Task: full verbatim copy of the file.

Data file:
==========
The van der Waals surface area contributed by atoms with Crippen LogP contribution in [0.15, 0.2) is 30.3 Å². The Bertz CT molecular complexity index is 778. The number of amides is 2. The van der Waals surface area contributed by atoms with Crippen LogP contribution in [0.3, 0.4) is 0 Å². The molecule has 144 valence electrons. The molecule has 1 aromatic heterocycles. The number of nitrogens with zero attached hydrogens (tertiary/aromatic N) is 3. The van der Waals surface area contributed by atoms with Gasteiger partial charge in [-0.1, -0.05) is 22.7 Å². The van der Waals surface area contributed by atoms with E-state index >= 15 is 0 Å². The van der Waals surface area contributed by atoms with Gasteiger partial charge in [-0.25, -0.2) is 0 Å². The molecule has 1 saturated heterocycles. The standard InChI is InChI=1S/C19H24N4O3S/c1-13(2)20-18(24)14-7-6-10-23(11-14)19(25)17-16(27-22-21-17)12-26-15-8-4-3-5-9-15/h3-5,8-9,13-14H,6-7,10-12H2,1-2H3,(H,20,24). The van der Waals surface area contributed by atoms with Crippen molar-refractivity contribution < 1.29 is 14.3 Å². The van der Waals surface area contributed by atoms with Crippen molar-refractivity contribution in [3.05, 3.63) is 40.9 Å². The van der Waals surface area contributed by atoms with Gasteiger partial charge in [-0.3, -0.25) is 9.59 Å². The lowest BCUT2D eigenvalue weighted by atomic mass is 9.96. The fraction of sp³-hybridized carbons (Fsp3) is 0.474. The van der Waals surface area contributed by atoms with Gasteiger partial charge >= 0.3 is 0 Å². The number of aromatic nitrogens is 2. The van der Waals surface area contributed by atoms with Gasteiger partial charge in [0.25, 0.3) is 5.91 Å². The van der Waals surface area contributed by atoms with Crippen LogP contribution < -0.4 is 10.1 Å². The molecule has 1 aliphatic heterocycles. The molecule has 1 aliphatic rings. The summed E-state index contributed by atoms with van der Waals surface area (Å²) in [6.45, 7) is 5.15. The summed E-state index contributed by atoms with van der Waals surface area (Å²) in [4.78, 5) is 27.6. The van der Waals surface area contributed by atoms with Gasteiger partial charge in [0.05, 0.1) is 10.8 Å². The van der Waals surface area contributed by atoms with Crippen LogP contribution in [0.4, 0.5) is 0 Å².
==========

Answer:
The van der Waals surface area contributed by atoms with Crippen LogP contribution in [0.15, 0.2) is 30.3 Å². The Bertz CT molecular complexity index is 778. The number of amides is 2. The van der Waals surface area contributed by atoms with Crippen LogP contribution in [0.3, 0.4) is 0 Å². The molecule has 144 valence electrons. The molecule has 1 aromatic heterocycles. The number of nitrogens with zero attached hydrogens (tertiary/aromatic N) is 3. The van der Waals surface area contributed by atoms with Gasteiger partial charge in [-0.1, -0.05) is 22.7 Å². The van der Waals surface area contributed by atoms with E-state index >= 15 is 0 Å². The van der Waals surface area contributed by atoms with Gasteiger partial charge in [-0.25, -0.2) is 0 Å². The molecule has 1 saturated heterocycles. The standard InChI is InChI=1S/C19H24N4O3S/c1-13(2)20-18(24)14-7-6-10-23(11-14)19(25)17-16(27-22-21-17)12-26-15-8-4-3-5-9-15/h3-5,8-9,13-14H,6-7,10-12H2,1-2H3,(H,20,24). The van der Waals surface area contributed by atoms with Crippen molar-refractivity contribution < 1.29 is 14.3 Å². The van der Waals surface area contributed by atoms with Crippen molar-refractivity contribution in [3.05, 3.63) is 40.9 Å². The van der Waals surface area contributed by atoms with Gasteiger partial charge in [-0.3, -0.25) is 9.59 Å². The lowest BCUT2D eigenvalue weighted by atomic mass is 9.96. The fraction of sp³-hybridized carbons (Fsp3) is 0.474. The van der Waals surface area contributed by atoms with Gasteiger partial charge >= 0.3 is 0 Å². The number of aromatic nitrogens is 2. The van der Waals surface area contributed by atoms with Gasteiger partial charge in [0.25, 0.3) is 5.91 Å². The van der Waals surface area contributed by atoms with Crippen LogP contribution < -0.4 is 10.1 Å². The molecule has 1 aliphatic heterocycles. The molecule has 1 aliphatic rings. The summed E-state index contributed by atoms with van der Waals surface area (Å²) in [6.45, 7) is 5.15. The summed E-state index contributed by atoms with van der Waals surface area (Å²) in [4.78, 5) is 27.6. The van der Waals surface area contributed by atoms with Gasteiger partial charge in [0.05, 0.1) is 10.8 Å². The van der Waals surface area contributed by atoms with Crippen LogP contribution in [0.4, 0.5) is 0 Å².